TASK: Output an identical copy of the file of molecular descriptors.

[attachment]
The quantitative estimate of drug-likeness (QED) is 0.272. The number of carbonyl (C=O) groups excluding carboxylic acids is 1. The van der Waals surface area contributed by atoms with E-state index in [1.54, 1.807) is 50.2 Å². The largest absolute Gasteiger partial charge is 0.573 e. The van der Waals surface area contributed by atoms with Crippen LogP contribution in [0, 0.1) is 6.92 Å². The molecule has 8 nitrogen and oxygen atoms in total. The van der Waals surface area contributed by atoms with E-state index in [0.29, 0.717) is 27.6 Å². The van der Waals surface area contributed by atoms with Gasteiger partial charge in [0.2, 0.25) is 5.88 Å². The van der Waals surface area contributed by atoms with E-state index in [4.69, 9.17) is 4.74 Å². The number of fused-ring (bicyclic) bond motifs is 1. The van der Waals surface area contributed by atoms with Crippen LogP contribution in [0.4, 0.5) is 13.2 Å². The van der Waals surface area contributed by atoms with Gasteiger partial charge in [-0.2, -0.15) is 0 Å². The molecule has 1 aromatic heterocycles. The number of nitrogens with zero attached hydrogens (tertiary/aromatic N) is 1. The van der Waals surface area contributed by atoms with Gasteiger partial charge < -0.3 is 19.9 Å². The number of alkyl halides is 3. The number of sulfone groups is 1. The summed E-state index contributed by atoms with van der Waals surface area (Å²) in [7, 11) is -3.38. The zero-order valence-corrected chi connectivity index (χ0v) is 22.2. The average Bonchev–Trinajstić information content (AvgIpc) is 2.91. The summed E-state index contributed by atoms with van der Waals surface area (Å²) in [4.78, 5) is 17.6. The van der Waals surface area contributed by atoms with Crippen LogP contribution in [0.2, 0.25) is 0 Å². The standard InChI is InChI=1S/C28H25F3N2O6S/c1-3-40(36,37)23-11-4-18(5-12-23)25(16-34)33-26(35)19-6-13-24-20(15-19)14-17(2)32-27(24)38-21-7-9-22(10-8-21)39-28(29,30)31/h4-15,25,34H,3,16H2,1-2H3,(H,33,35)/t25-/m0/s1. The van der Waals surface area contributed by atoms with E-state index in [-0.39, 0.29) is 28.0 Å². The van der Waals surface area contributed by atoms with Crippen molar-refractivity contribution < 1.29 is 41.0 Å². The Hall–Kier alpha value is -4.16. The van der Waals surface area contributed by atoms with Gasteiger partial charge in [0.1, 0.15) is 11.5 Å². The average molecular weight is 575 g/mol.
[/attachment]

The quantitative estimate of drug-likeness (QED) is 0.272. The number of carbonyl (C=O) groups excluding carboxylic acids is 1. The van der Waals surface area contributed by atoms with E-state index in [1.54, 1.807) is 50.2 Å². The largest absolute Gasteiger partial charge is 0.573 e. The van der Waals surface area contributed by atoms with Crippen LogP contribution in [0, 0.1) is 6.92 Å². The molecule has 8 nitrogen and oxygen atoms in total. The van der Waals surface area contributed by atoms with E-state index in [0.29, 0.717) is 27.6 Å². The van der Waals surface area contributed by atoms with Gasteiger partial charge in [0.2, 0.25) is 5.88 Å². The van der Waals surface area contributed by atoms with E-state index in [4.69, 9.17) is 4.74 Å². The number of fused-ring (bicyclic) bond motifs is 1. The van der Waals surface area contributed by atoms with Crippen LogP contribution in [0.4, 0.5) is 13.2 Å². The van der Waals surface area contributed by atoms with Gasteiger partial charge in [-0.2, -0.15) is 0 Å². The molecule has 1 aromatic heterocycles. The number of nitrogens with zero attached hydrogens (tertiary/aromatic N) is 1. The van der Waals surface area contributed by atoms with Gasteiger partial charge < -0.3 is 19.9 Å². The number of alkyl halides is 3. The number of sulfone groups is 1. The summed E-state index contributed by atoms with van der Waals surface area (Å²) in [7, 11) is -3.38. The zero-order valence-corrected chi connectivity index (χ0v) is 22.2. The average Bonchev–Trinajstić information content (AvgIpc) is 2.91. The summed E-state index contributed by atoms with van der Waals surface area (Å²) in [4.78, 5) is 17.6. The van der Waals surface area contributed by atoms with Crippen LogP contribution in [0.2, 0.25) is 0 Å². The standard InChI is InChI=1S/C28H25F3N2O6S/c1-3-40(36,37)23-11-4-18(5-12-23)25(16-34)33-26(35)19-6-13-24-20(15-19)14-17(2)32-27(24)38-21-7-9-22(10-8-21)39-28(29,30)31/h4-15,25,34H,3,16H2,1-2H3,(H,33,35)/t25-/m0/s1. The van der Waals surface area contributed by atoms with E-state index in [-0.39, 0.29) is 28.0 Å². The van der Waals surface area contributed by atoms with Crippen molar-refractivity contribution < 1.29 is 41.0 Å². The Hall–Kier alpha value is -4.16. The van der Waals surface area contributed by atoms with Gasteiger partial charge in [0.1, 0.15) is 11.5 Å². The average molecular weight is 575 g/mol.